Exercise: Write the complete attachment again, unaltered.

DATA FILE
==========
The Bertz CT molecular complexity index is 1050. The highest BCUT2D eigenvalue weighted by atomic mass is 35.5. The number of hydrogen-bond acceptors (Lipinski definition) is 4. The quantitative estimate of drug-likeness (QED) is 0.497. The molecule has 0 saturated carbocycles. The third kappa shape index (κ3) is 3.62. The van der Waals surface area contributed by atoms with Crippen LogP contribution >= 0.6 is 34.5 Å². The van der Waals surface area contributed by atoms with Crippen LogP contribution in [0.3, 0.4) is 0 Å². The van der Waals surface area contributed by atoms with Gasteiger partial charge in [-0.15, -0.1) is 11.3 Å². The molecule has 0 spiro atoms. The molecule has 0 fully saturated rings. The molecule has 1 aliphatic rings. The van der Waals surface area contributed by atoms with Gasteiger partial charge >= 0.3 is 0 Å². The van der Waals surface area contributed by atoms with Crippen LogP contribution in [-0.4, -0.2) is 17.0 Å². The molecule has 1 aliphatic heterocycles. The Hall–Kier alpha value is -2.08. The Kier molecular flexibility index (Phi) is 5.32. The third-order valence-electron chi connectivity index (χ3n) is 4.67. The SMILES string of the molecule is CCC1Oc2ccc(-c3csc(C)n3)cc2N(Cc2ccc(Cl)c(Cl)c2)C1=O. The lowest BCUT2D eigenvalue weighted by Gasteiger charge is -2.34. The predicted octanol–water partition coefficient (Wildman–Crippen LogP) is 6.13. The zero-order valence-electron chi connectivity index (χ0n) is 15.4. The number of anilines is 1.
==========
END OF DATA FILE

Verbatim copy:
The Bertz CT molecular complexity index is 1050. The highest BCUT2D eigenvalue weighted by atomic mass is 35.5. The number of hydrogen-bond acceptors (Lipinski definition) is 4. The quantitative estimate of drug-likeness (QED) is 0.497. The molecule has 0 saturated carbocycles. The third kappa shape index (κ3) is 3.62. The van der Waals surface area contributed by atoms with Crippen LogP contribution >= 0.6 is 34.5 Å². The van der Waals surface area contributed by atoms with Crippen LogP contribution in [0.3, 0.4) is 0 Å². The van der Waals surface area contributed by atoms with Gasteiger partial charge in [-0.15, -0.1) is 11.3 Å². The molecule has 0 spiro atoms. The molecule has 0 fully saturated rings. The molecule has 1 aliphatic rings. The van der Waals surface area contributed by atoms with Gasteiger partial charge >= 0.3 is 0 Å². The van der Waals surface area contributed by atoms with Crippen LogP contribution in [-0.4, -0.2) is 17.0 Å². The molecule has 1 aliphatic heterocycles. The Hall–Kier alpha value is -2.08. The Kier molecular flexibility index (Phi) is 5.32. The third-order valence-electron chi connectivity index (χ3n) is 4.67. The SMILES string of the molecule is CCC1Oc2ccc(-c3csc(C)n3)cc2N(Cc2ccc(Cl)c(Cl)c2)C1=O. The lowest BCUT2D eigenvalue weighted by Gasteiger charge is -2.34. The predicted octanol–water partition coefficient (Wildman–Crippen LogP) is 6.13. The zero-order valence-electron chi connectivity index (χ0n) is 15.4. The number of anilines is 1.